Jan's Story by Barry Petersen is a story about the tragedy of watching his wife, Jan Petersen; suffer through early onset Alzheimer's. The story demonstrates the difficulty of a patient living with a progressive brain disease, such as Alzheimer's, and the effect is has on loved ones (Bonham, 2014). Every chapter encompasses the rapid decline of Jan and her inability to remember her daily life as well as her loved ones. Barry's honest commentary on his life depicts the immeasurable amount of pain early onset Alzheimer's can cause. In the book, Barry refers to Jan's Alzheimer's as "The Disease", this "wickedly cunning" disease has the power to not only destroy the memory of someone but also loved one's around them (Petersen, 2010). While the book illustrates Jan's struggle dealing with The Disease, this story is about Barry slowly passing through the stages of grief and the tough decisions he has to encounter when making decisions about the best care for his wife. I find it important to educate myself on the way Barry cares for the needs of Jan throughout her battle with Alzheimer's as I go into the medical field. .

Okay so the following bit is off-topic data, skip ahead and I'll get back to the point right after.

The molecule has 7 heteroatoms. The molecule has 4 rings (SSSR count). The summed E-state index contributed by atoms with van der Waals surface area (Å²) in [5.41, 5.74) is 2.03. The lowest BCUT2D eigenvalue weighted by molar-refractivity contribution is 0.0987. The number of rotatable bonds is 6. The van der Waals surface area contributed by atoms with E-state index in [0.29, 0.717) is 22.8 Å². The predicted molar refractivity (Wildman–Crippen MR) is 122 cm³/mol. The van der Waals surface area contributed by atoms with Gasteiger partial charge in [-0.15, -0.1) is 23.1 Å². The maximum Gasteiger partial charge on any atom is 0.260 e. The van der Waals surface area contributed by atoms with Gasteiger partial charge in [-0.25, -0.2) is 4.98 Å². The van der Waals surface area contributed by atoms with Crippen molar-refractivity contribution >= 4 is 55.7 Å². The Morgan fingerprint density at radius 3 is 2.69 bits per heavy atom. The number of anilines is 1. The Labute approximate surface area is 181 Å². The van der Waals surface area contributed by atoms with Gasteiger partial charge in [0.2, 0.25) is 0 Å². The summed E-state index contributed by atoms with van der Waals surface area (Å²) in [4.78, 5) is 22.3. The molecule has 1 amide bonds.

Diagnosing Alzheimer's can often be a slow and anti-climactic process. The Alzheimer's Association explains it as a process of small deficiencies that loved ones might begin to notice. Problems with memory, concentration, word finding, name finding, and misplacing objects are some early signs of early onset (www.alz.org, 2014). Jan appeared to be healthy from the outside but was beginning to lose her sense of logic and reason (Bonham, 2014). Because Alzheimer's is sluggish, denial came easily to Barry. In the beginning of the book, Barry supported Jan as best as he saw fit which included taking her to certain doctors and any other arrangements she needed. He was her primary caretaker, which caused a great amount of stress. As time progressed, Barry could no longer be the sole caretaker of Jan.